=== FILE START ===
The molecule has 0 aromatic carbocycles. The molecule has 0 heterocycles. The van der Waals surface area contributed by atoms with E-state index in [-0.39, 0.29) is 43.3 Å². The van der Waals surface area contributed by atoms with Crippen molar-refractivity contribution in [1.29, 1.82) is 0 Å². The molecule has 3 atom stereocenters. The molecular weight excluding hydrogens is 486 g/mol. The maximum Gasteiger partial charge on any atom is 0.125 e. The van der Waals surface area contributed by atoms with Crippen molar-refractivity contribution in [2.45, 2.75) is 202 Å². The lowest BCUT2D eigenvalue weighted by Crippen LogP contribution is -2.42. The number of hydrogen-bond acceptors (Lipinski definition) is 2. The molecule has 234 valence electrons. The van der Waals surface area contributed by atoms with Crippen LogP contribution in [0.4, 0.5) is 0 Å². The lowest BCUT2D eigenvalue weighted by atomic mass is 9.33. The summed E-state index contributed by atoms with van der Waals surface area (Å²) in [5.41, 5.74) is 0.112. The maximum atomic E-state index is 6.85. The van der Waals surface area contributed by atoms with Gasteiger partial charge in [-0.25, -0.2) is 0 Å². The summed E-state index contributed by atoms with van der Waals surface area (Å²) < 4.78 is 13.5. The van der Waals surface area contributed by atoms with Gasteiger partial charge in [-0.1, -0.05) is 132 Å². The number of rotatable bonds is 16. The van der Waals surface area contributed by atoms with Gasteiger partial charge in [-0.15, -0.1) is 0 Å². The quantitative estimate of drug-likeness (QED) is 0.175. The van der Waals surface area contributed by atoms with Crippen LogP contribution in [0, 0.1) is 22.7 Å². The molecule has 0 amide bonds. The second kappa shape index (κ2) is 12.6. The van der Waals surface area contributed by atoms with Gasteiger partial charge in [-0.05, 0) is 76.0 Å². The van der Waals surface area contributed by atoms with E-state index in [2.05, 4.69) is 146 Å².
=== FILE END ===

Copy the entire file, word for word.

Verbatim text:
The molecule has 0 aromatic carbocycles. The molecule has 0 heterocycles. The van der Waals surface area contributed by atoms with E-state index in [-0.39, 0.29) is 43.3 Å². The van der Waals surface area contributed by atoms with Crippen molar-refractivity contribution in [1.29, 1.82) is 0 Å². The molecule has 3 atom stereocenters. The molecular weight excluding hydrogens is 486 g/mol. The maximum Gasteiger partial charge on any atom is 0.125 e. The van der Waals surface area contributed by atoms with Crippen molar-refractivity contribution in [2.45, 2.75) is 202 Å². The lowest BCUT2D eigenvalue weighted by Crippen LogP contribution is -2.42. The number of hydrogen-bond acceptors (Lipinski definition) is 2. The molecule has 234 valence electrons. The van der Waals surface area contributed by atoms with Crippen LogP contribution in [0.4, 0.5) is 0 Å². The lowest BCUT2D eigenvalue weighted by atomic mass is 9.33. The summed E-state index contributed by atoms with van der Waals surface area (Å²) in [5.41, 5.74) is 0.112. The maximum atomic E-state index is 6.85. The van der Waals surface area contributed by atoms with Gasteiger partial charge in [-0.25, -0.2) is 0 Å². The summed E-state index contributed by atoms with van der Waals surface area (Å²) < 4.78 is 13.5. The van der Waals surface area contributed by atoms with Gasteiger partial charge in [-0.1, -0.05) is 132 Å². The number of rotatable bonds is 16. The van der Waals surface area contributed by atoms with Gasteiger partial charge in [-0.15, -0.1) is 0 Å². The quantitative estimate of drug-likeness (QED) is 0.175. The van der Waals surface area contributed by atoms with Crippen LogP contribution in [0, 0.1) is 22.7 Å². The molecule has 0 amide bonds. The second kappa shape index (κ2) is 12.6. The van der Waals surface area contributed by atoms with Gasteiger partial charge in [-0.05, 0) is 76.0 Å². The van der Waals surface area contributed by atoms with E-state index in [2.05, 4.69) is 146 Å².